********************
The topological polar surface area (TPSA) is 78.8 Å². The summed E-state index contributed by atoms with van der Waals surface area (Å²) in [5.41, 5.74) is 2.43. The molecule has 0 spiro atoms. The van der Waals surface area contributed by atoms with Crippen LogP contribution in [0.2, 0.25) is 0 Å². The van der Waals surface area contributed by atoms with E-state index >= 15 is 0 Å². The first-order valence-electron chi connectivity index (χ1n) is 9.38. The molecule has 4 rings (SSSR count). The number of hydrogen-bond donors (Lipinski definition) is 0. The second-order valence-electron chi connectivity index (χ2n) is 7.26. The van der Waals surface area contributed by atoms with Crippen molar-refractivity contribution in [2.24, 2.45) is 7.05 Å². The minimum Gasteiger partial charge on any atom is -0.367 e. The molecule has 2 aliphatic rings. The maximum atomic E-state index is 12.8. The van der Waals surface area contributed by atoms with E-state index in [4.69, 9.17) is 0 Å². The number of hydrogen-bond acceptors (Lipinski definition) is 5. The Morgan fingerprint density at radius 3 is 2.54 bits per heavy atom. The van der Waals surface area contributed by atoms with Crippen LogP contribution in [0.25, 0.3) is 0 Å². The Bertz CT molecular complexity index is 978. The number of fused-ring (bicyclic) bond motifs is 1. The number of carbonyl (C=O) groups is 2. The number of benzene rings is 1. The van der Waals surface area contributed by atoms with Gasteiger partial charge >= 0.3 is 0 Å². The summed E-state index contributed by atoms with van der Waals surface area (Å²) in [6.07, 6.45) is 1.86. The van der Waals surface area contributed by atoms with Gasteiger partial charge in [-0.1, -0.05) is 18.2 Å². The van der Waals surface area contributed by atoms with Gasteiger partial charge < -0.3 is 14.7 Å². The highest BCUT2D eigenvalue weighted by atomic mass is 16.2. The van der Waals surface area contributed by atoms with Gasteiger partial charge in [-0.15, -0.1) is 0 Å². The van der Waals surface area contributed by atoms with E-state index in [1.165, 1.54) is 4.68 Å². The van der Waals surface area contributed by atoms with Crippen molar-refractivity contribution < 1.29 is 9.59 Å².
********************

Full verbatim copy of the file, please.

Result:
The topological polar surface area (TPSA) is 78.8 Å². The summed E-state index contributed by atoms with van der Waals surface area (Å²) in [5.41, 5.74) is 2.43. The molecule has 0 spiro atoms. The van der Waals surface area contributed by atoms with Crippen LogP contribution in [0.2, 0.25) is 0 Å². The van der Waals surface area contributed by atoms with E-state index >= 15 is 0 Å². The first-order valence-electron chi connectivity index (χ1n) is 9.38. The molecule has 4 rings (SSSR count). The number of hydrogen-bond donors (Lipinski definition) is 0. The second-order valence-electron chi connectivity index (χ2n) is 7.26. The van der Waals surface area contributed by atoms with Crippen molar-refractivity contribution in [2.24, 2.45) is 7.05 Å². The minimum Gasteiger partial charge on any atom is -0.367 e. The molecule has 2 aliphatic rings. The maximum atomic E-state index is 12.8. The van der Waals surface area contributed by atoms with E-state index in [4.69, 9.17) is 0 Å². The number of hydrogen-bond acceptors (Lipinski definition) is 5. The Morgan fingerprint density at radius 3 is 2.54 bits per heavy atom. The van der Waals surface area contributed by atoms with Crippen LogP contribution in [0.25, 0.3) is 0 Å². The Bertz CT molecular complexity index is 978. The number of fused-ring (bicyclic) bond motifs is 1. The number of carbonyl (C=O) groups is 2. The number of benzene rings is 1. The van der Waals surface area contributed by atoms with Gasteiger partial charge >= 0.3 is 0 Å². The summed E-state index contributed by atoms with van der Waals surface area (Å²) in [6.07, 6.45) is 1.86. The van der Waals surface area contributed by atoms with Gasteiger partial charge in [-0.1, -0.05) is 18.2 Å². The van der Waals surface area contributed by atoms with Gasteiger partial charge < -0.3 is 14.7 Å². The highest BCUT2D eigenvalue weighted by atomic mass is 16.2. The van der Waals surface area contributed by atoms with Gasteiger partial charge in [-0.15, -0.1) is 0 Å². The van der Waals surface area contributed by atoms with E-state index in [1.165, 1.54) is 4.68 Å². The van der Waals surface area contributed by atoms with Crippen molar-refractivity contribution < 1.29 is 9.59 Å².